SALT LAKE CITY — The Ebola outbreak is still very much a concern in West Africa, even if it might have lost steam in the mainstream American media.
Dr. Angela Dunn, an epidemic intelligence service officer with the United States Centers for Disease Control and Prevention who is currently stationed in Utah, recently spent time in Sierra Leone, the country hardest hit with the infectious illness. Dunn shared her experience at the Utah Department of Health on Thursday.
She said that while Ebola is a problem, "it is not the problem."
Dunn said the country and region of Africa suffers from a lack of infrastructure, partly due to the timing of the disease, but mostly due to a lengthy civil war that left much of the area in destruction.
"Here, we take so much of this for granted," she said, adding that during the ongoing spread of measles, it has been difficult to get Utahns to agree to quarantine themselves. "And they have running water, television and the Internet, among other things to keep them comfortable."
The spread of Ebola, which began in December 2013, reached a low point in January, with fewer than 100 new cases popping up, which meant things were getting under control, Dunn said. But in the first week of February, it peaked again, leaving health workers feeling daunted.
"We are still getting surprises," she said.
Arriving in the country in October, Dunn said she felt like "such a small piece in a much bigger puzzle" but was ultimately instrumental in teaching local health workers how to identify and prevent the spread of Ebola.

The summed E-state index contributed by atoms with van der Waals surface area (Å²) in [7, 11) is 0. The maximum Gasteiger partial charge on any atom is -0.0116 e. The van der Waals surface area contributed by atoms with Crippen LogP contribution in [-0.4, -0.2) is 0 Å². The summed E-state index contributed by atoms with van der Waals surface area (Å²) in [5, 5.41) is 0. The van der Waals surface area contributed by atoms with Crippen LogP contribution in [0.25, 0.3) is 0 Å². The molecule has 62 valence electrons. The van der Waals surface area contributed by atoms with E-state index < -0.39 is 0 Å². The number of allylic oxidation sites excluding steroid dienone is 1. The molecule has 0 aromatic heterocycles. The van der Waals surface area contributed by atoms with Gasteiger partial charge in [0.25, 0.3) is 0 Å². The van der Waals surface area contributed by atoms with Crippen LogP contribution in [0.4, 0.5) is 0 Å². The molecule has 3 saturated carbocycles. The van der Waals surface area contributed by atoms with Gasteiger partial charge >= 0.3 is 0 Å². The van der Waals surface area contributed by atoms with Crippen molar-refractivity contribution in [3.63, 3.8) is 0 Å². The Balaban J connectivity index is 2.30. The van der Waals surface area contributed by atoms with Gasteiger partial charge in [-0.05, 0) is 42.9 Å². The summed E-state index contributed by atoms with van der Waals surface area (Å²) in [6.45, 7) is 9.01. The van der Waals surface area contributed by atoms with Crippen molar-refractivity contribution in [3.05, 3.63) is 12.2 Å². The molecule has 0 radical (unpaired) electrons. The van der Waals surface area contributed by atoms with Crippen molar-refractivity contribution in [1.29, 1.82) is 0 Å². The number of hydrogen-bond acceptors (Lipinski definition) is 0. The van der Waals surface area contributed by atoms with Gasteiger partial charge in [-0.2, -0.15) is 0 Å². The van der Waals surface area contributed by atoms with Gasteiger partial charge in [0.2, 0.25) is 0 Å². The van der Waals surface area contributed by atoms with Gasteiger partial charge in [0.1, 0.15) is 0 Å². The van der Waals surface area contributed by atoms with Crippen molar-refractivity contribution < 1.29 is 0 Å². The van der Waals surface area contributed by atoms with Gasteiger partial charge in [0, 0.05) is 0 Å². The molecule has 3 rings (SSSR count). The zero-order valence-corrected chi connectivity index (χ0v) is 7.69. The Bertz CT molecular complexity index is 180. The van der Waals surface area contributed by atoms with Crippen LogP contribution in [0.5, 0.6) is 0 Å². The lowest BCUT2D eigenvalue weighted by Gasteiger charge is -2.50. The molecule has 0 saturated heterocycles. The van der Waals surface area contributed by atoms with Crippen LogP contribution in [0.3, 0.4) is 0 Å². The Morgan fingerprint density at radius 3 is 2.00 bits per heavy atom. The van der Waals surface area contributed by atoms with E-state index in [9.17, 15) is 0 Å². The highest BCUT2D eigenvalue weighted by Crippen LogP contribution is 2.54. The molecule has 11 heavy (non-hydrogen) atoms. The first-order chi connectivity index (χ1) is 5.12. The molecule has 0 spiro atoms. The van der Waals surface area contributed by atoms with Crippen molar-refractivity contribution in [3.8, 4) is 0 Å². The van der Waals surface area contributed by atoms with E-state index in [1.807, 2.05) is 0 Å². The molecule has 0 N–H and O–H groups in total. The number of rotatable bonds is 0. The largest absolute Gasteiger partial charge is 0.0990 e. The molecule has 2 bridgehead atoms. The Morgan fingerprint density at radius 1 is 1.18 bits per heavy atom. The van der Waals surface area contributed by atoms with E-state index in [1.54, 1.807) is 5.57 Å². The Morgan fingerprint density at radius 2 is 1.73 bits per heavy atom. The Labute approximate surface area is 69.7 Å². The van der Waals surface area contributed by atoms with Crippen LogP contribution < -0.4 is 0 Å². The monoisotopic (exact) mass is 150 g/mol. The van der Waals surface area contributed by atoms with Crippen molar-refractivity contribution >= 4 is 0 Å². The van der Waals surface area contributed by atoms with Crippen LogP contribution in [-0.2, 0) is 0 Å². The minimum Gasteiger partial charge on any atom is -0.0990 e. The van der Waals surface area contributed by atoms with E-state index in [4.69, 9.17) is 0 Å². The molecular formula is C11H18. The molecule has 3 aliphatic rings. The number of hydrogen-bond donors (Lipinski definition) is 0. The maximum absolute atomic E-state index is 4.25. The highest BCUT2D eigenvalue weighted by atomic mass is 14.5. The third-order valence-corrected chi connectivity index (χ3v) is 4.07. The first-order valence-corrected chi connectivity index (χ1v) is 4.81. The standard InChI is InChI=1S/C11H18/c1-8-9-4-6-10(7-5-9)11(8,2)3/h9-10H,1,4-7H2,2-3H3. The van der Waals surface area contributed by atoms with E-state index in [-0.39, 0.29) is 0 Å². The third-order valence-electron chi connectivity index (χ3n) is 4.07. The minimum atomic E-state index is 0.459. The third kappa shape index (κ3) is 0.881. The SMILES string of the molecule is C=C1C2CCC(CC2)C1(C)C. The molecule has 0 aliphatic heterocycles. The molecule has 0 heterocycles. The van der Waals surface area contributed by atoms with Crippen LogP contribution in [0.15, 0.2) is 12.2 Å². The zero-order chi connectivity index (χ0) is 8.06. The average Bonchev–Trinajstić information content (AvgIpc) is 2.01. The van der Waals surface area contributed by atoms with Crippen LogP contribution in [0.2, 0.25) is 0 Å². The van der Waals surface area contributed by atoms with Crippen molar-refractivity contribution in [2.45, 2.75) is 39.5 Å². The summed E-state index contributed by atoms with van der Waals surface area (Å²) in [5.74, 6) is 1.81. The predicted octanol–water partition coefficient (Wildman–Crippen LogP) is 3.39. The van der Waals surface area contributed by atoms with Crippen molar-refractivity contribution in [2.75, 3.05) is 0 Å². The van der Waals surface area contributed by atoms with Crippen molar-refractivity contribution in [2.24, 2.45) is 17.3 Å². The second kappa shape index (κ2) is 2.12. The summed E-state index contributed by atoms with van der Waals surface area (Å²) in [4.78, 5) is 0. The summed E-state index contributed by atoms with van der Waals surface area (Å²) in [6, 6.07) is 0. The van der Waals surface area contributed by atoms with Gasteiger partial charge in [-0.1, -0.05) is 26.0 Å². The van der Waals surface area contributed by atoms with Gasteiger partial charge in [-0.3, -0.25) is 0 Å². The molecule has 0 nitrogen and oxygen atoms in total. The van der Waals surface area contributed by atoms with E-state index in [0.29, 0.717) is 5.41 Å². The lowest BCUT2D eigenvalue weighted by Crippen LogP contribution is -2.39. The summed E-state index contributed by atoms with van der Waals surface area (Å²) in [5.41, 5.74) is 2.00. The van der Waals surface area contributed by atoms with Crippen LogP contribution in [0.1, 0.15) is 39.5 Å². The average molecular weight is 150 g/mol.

Contact tracing, or identifying anyone with whom an infected person might have come in contact, she said, "is the key to stopping the outbreak," but it is difficult, given the rural conditions and government mistrust in Sierra Leone.
Oftentimes, the daily trips to check on someone required hiking miles or crossing a river or two, making it cumbersome and inefficient. People are also reluctant to give information to volunteers they believed worked for the government.
"People there are scared," Dunn said. "They don't know what happens to their family members who are taken away once they are believed to have Ebola. They don't always come back."
The meager treatment centers are not conveniently located, she said, and "are more like prisons than health care facilities." There is no electricity at night and disease tracking is also done via pen and paper, without Internet service in every town.
In addition to the deaths caused by the disease, Dunn said, the country still has yet to face some of the worst consequences of rampant spread, including economic strife, impending famine, industry issues and health care complications, as all care is being diverted to the ongoing Ebola outbreak.
Though many are dying, the world has never seen such a large outbreak of Ebola and it has afforded and will afford much research and provide answers to many questions about the disease, Dunn said. She just hopes that people wouldn't be so quick to forget.
"There has been a lot of outpouring recently," she said. "But they need more. Much more in the form of human resources. It's still a huge situation there. We need to keep it in the forefront of our thoughts, and not just Ebola but the true problems of Ebola."
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